Barbie is in the Toy Hall of Fame, here’s how you can nominate others

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Fun time

Since Christmas is Monday, we look at toys inducted into the Toy Hall of Fame and some of the most dangerous toys kids are getting these days.

The National Toy Hall of Fame is part of the Strong National Museum of Play in Rochester, New York. The Hall of Fame accepts nominations from the public year-round, but to be inducted, the nominees must be approved by historians and educators with backgrounds in learning and play.

Toys are rated in four categories, though they don’t have to rate highly in all categories to get in:

Icon status: Toys that are widely recognized and respected.

Longevity: Toys that are not a fad and have had popularity over several generations.

Discovery: Toys that foster creativity and learning.

Innovation: Toys that change the ways we play or have ground-breaking design.

A list of each toy to be inducted is below.

You can nominate a toy here.

Help my campaign

I nominated the beach ball for induction this month.

Fun at the beach, pool or stadium, the beloved colorful ball has been snubbed long enough.

According to Time Magazine’s collection of the 100 greatest toys, the inflatable beach ball is believed to have been invented by Jonathon DeLonge in 1938. The original beach balls are thought to have been about the size of a hand.

Now the inflatable toys are sold in many different sizes, including unbelievably large. The ball is in the Hall, and so is sand.

It’s time to induct this great toy that’s fun for all ages.

Trends in toys

E-scooters, E-bikes and hoverboards might be all the rage this holiday season, but their safety is cause for concern.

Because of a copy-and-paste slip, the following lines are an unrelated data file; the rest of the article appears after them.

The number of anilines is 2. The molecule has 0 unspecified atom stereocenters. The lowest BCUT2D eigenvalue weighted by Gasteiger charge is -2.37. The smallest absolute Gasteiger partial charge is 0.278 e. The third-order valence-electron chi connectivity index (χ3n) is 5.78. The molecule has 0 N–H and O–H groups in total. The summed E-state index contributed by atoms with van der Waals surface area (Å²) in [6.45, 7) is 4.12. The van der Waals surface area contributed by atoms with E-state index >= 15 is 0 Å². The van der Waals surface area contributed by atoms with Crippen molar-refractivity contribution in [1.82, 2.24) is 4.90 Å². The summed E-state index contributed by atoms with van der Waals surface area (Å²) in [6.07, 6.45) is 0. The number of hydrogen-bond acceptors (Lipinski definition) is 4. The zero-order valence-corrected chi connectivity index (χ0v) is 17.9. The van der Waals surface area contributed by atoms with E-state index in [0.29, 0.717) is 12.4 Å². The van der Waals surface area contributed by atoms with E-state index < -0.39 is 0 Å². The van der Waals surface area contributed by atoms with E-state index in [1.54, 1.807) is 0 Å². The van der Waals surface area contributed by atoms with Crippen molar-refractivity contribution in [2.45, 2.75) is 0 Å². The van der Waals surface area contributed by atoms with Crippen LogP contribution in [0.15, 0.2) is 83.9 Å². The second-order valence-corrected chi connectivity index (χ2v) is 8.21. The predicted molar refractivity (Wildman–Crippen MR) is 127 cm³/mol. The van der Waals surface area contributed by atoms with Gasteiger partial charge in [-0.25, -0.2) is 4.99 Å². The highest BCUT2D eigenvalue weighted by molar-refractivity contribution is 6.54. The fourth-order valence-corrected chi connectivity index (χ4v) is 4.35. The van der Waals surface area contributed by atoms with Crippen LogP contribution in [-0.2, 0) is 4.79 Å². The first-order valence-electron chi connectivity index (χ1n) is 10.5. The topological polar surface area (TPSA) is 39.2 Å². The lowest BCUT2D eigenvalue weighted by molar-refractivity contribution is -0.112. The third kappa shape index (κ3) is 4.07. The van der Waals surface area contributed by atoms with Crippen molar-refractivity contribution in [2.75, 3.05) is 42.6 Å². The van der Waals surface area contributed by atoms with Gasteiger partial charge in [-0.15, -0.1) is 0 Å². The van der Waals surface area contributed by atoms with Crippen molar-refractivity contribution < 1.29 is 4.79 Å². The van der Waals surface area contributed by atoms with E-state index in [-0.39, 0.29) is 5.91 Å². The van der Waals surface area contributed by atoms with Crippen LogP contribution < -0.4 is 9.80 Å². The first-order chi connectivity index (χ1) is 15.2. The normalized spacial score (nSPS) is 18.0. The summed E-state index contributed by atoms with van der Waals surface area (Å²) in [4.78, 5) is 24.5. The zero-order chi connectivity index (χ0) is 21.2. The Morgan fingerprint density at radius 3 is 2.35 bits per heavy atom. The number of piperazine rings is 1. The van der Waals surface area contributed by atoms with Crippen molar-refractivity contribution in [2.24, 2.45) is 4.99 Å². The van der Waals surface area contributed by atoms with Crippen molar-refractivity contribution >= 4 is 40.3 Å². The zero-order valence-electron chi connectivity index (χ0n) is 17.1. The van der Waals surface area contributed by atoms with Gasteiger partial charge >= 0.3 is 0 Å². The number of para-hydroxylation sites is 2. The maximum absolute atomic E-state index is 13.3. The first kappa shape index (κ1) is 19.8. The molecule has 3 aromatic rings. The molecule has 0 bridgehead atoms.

A report released in October by the Consumer Product Safety Commission says injuries from what they call micromobility products have increased 21% in 2022 from 2021 and have increased 23% each year since 2017.

Nearly half (46%) of all estimated e-bike injuries from 2017 to 2022 occurred in 2022 alone.

The report included the following:

• There were 233 deaths associated with micromobility devices from 2017 through 2022, although reporting is ongoing and incomplete.

• Children 14 years and younger accounted for about 36% of micromobility injuries from 2017 to 2022, double their 18% proportion of the U.S. population.

• May through October had the largest percentages of both E-scooter and E-bike-related injuries. December and January had the largest percentages of hoverboard-related injuries.

• There were an estimated 360,800 emergency department visits related to all micromobility devices from 2017 through 2022.

• Fractures, followed by contusions/abrasions, are the two most common injuries. The most frequently injured body areas are the upper and lower limbs, as well as the head and neck.

• Fires were a significant hazard with all micromobility devices. The Consumer Product Safety Commission is aware of 19 deaths associated with micromobility device fires from Jan. 1, 2021, through Nov. 28, 2022.

The best way to avoid injuries when using micromobility products:

• Always wear a helmet.

• Before riding an E-scooter, make sure to check it for any damage, which includes examining the handlebars, brakes, throttle, bell, lights, tires, cables and frame. Damage to the E-scooter can cause loss of control and lead to a crash.

• Always be present when charging micromobility products and only use the supplied charger. Never charge the device while sleeping.

• Only use an approved replacement battery pack.

• Never throw lithium batteries in the trash or general recycling. Instead, take them to your local battery recyclers or hazardous waste collection center.

 

Sources: The Strong National Museum of Play, National Toy Hall of Fame, American Journal of Play, Consumer Product Safety Commission



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